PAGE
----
Wayne State University, Campus

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Summary

Wayne State University (WSU) is a public research university located in Detroit, Michigan, United States, in the city's Midtown Cultural Center Historic District and Wayne State University Buildings Historic District. Founded in 1868, WSU consists of 13 schools and colleges offering 370 programs to nearly 28,000 graduate and undergraduate students. It is currently Michigan's fourth-largest university and one of the 100 largest universities in the United States.

Details

Wayne State's campus is located in the heart of Detroit's Cultural Center Historic District, home of renowned museums, galleries and theatres. The main campus encompasses of landscaped walkways and gathering spots linking over 100 education and research buildings. The campus is urban and features many architecturally interesting buildings. Notable examples include the Helen L. DeRoy Auditorium, the Education Building, the Maccabees Building, Old Main, McGregor Memorial Conference Center, Chatsworth Tower Apartments, and the Hilberry Theatre. Many of these buildings were designed by notable architects such as Albert Kahn and Minoru Yamasaki.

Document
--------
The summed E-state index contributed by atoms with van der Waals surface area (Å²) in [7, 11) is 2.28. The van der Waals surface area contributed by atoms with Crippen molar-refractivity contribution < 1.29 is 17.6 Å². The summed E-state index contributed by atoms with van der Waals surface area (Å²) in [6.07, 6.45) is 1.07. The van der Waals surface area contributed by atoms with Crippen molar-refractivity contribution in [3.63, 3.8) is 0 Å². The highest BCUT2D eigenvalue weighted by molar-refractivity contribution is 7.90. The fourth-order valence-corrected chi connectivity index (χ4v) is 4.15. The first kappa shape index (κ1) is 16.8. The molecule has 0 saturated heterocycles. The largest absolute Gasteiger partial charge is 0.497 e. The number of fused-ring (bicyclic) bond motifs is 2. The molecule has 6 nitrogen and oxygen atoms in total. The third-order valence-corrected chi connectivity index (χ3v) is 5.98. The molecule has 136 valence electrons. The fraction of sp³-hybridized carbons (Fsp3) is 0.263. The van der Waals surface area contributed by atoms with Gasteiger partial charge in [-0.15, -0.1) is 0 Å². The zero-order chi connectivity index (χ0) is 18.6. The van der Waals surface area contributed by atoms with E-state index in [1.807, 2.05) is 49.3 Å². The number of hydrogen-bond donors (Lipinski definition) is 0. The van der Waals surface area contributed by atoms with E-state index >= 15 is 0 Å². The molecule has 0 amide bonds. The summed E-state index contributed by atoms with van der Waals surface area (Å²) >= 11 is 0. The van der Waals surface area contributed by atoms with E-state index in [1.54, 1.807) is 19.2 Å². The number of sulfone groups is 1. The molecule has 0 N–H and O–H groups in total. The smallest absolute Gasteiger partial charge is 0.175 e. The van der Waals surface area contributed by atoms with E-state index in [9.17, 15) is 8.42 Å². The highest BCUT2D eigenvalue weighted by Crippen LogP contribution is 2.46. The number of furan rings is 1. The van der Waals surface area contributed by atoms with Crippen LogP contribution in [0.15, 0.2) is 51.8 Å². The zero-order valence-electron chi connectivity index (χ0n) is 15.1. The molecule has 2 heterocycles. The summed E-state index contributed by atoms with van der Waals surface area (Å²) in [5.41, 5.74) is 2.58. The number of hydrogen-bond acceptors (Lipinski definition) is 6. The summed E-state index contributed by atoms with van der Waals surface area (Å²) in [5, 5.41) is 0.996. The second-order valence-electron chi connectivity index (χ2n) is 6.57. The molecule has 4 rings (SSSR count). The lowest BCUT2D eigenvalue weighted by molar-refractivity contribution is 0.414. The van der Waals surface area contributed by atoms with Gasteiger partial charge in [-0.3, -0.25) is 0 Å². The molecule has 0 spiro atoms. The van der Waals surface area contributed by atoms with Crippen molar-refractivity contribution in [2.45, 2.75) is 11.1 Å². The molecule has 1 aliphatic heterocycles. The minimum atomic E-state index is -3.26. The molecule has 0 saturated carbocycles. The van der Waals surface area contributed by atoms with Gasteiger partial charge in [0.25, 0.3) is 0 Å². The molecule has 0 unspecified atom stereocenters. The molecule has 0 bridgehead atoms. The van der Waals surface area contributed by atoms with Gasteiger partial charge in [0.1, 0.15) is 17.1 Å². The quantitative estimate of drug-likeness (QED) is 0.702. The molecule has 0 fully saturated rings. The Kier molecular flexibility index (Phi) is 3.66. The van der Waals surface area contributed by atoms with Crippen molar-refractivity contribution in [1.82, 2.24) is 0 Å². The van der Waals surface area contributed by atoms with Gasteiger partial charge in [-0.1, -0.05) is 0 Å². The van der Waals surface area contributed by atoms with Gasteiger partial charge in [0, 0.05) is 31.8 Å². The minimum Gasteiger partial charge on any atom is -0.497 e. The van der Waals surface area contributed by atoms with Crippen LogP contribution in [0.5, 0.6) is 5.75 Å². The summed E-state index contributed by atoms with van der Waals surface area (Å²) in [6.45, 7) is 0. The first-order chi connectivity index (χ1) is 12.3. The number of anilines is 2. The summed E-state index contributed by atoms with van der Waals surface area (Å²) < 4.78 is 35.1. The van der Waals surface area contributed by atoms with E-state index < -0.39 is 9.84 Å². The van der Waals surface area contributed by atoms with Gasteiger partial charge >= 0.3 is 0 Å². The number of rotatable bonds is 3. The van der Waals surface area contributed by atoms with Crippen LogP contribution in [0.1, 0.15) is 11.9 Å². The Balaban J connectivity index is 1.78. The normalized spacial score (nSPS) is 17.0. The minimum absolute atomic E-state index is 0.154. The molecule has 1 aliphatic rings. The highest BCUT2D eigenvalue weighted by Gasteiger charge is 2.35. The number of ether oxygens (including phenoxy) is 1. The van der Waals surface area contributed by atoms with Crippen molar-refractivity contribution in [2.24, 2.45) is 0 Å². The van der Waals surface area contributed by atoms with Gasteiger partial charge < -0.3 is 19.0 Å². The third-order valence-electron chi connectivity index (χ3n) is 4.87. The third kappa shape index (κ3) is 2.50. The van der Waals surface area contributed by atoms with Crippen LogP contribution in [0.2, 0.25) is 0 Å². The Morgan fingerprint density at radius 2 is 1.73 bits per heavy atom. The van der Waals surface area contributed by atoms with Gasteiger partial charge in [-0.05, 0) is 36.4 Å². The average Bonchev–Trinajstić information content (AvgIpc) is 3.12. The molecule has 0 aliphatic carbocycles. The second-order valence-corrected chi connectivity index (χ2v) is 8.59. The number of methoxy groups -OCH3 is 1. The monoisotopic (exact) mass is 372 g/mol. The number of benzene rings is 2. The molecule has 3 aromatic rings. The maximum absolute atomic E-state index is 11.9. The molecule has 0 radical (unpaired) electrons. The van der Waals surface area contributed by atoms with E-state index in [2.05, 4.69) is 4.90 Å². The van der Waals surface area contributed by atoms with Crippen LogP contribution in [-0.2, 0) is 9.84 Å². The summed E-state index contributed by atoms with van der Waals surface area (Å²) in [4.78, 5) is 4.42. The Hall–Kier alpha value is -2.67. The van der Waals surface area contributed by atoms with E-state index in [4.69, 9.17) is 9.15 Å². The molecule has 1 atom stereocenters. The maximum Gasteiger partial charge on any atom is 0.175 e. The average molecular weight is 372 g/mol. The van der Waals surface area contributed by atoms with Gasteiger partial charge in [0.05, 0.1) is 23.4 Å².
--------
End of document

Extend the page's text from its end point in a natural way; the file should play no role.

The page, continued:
The Cass Corridor is one of the university's most notable surroundings, with a venerable history and culture that has left an imprint on many WSU alumni. Many notable events have taken place on or near the campus as a result of its unique location. Artists that got their start here include Chuck & Joni Mitchell, Alice Cooper, The White Stripes, The Detroit Cobras, MC5, The Stooges, Savage Grace, Ted Nugent and Grand Funk Railroad. The Red Hot Chili Peppers recorded their Freaky Styley album in this area, which was also home to Creem magazine — the first rock journal, and the first to use the terms "punk rock" and "heavy metal" and give recognition to the likes of David Bowie, Iggy Pop, The Smiths and others. The now-razed Tartar Field was home to WABX's free Sunday concerts in the late 1960s and early 1970s featuring many of these musicians.

Important events have also taken place on campus, such as Edmund Gettier's refutation of the "justified true belief" theory, which shook 2,500 years of epistemology.

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External Links

  • WikipediaOfficial Athletics website

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